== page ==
It's not easy to take on Vladimir Putin. Just ask Nikolai Maksimov, who was thrown in prison, or Boris Berezovsky, who was forced into exile. Both men are billionaire tycoons who didn't play by Putin's rules.
On the other hand, if you have an $18 billion fortune and apparently promise to play nice (e.g. New Jersey Nets owner Mikhail Prokhorov), you can put your name on the ballot along with other Kremlin-approved nonthreatening candidates who don't stand a chance against Putin. Your campaign can then help legitimize what is certain to be an illegitimate election.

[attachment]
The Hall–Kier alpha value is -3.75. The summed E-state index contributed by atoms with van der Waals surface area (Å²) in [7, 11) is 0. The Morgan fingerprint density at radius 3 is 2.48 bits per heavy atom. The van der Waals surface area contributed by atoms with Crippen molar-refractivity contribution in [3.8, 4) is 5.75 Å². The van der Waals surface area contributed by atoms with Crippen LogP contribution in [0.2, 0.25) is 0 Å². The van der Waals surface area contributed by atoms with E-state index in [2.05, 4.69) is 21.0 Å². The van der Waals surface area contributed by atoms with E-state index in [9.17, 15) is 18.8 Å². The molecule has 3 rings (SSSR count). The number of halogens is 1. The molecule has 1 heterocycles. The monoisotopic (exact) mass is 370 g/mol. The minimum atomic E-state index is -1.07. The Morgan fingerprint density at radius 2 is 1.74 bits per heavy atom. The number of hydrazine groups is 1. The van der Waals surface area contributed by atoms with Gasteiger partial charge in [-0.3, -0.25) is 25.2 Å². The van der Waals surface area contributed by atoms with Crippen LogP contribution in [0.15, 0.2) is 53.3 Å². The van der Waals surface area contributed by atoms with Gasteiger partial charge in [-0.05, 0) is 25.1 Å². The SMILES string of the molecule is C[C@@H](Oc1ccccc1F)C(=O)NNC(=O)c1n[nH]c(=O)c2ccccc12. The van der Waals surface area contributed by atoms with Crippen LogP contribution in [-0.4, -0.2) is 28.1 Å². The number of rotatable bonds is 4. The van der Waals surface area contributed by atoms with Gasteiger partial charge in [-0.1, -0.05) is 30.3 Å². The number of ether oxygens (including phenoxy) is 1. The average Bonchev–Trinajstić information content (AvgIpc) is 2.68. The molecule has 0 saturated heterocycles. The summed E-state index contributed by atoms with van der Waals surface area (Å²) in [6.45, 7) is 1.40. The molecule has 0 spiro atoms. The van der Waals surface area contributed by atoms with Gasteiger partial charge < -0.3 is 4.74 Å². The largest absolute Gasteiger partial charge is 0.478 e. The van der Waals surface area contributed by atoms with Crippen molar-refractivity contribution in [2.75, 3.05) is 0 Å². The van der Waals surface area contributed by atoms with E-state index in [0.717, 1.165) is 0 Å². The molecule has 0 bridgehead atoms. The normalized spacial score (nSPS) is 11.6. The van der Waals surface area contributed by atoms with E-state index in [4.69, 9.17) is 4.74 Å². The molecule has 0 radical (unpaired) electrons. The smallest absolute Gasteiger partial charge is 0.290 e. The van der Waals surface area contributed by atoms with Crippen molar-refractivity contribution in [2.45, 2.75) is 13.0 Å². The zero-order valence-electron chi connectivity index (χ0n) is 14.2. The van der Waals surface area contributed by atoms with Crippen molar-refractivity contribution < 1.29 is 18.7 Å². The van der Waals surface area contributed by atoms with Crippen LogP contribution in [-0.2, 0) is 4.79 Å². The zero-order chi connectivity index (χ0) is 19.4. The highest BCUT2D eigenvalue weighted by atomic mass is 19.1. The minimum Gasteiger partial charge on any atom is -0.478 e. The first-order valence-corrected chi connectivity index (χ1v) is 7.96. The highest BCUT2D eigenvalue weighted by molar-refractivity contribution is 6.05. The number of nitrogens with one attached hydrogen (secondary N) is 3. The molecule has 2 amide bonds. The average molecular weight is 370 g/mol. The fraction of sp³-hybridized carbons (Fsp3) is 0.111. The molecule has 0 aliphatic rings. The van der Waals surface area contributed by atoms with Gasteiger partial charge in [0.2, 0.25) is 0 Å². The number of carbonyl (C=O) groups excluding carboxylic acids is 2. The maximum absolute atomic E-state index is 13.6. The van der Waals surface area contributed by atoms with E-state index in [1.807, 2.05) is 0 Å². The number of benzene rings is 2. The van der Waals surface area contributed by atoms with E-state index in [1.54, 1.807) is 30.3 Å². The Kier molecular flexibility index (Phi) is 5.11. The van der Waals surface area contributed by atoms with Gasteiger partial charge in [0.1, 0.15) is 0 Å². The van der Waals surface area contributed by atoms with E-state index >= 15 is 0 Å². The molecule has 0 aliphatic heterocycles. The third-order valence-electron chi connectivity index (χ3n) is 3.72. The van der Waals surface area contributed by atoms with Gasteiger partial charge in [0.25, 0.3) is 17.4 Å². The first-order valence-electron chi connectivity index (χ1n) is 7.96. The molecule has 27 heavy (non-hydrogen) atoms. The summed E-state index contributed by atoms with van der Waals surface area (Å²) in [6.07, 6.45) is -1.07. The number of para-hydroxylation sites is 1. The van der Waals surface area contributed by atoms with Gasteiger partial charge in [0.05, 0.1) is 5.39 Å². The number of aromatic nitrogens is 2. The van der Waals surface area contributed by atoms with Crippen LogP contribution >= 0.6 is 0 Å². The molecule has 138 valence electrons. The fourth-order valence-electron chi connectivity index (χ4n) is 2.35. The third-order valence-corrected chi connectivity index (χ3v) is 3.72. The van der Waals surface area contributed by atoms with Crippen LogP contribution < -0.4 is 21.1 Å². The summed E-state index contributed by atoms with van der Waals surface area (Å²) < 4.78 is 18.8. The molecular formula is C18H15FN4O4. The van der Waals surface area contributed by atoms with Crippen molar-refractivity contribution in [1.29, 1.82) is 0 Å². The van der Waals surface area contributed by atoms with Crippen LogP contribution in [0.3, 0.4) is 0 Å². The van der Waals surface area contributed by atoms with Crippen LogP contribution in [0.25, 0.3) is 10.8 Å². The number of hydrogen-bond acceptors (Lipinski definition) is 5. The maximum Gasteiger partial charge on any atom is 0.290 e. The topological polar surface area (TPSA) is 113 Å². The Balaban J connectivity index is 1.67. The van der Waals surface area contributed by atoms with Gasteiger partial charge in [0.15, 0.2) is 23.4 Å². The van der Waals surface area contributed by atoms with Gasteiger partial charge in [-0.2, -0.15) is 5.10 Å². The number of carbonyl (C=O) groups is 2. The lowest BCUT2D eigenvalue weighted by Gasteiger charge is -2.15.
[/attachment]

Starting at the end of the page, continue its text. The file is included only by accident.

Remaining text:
Obviously, that's a pretty dismal set of options, so other Russians have started to get creative. Since the popular uprisings of the Arab Spring began about a year ago, Big Think has been running a feature called "Revolutionary's Handbook." The purpose of this feature is to present the ways that groups and individuals have been able to successfully take on authoritarian regimes. The one big idea in common with all of the stories we have followed is that technology empowers social change.
The following story details how one group of girls have taken on Putin. Other revolutionaries take note. Here's how you can do it:
1. Join an all-girl punk rock band
2. Come up with a provocative name (e.g. "Pussy Riot")
3. Cover your faces with balaclavas
4. Perform an impromptu concert in Red Square and other public spaces around Moscow
5. Upload concert footage to Youtube and let it go viral
Ladies and gentlemen, here's Pussy Riot: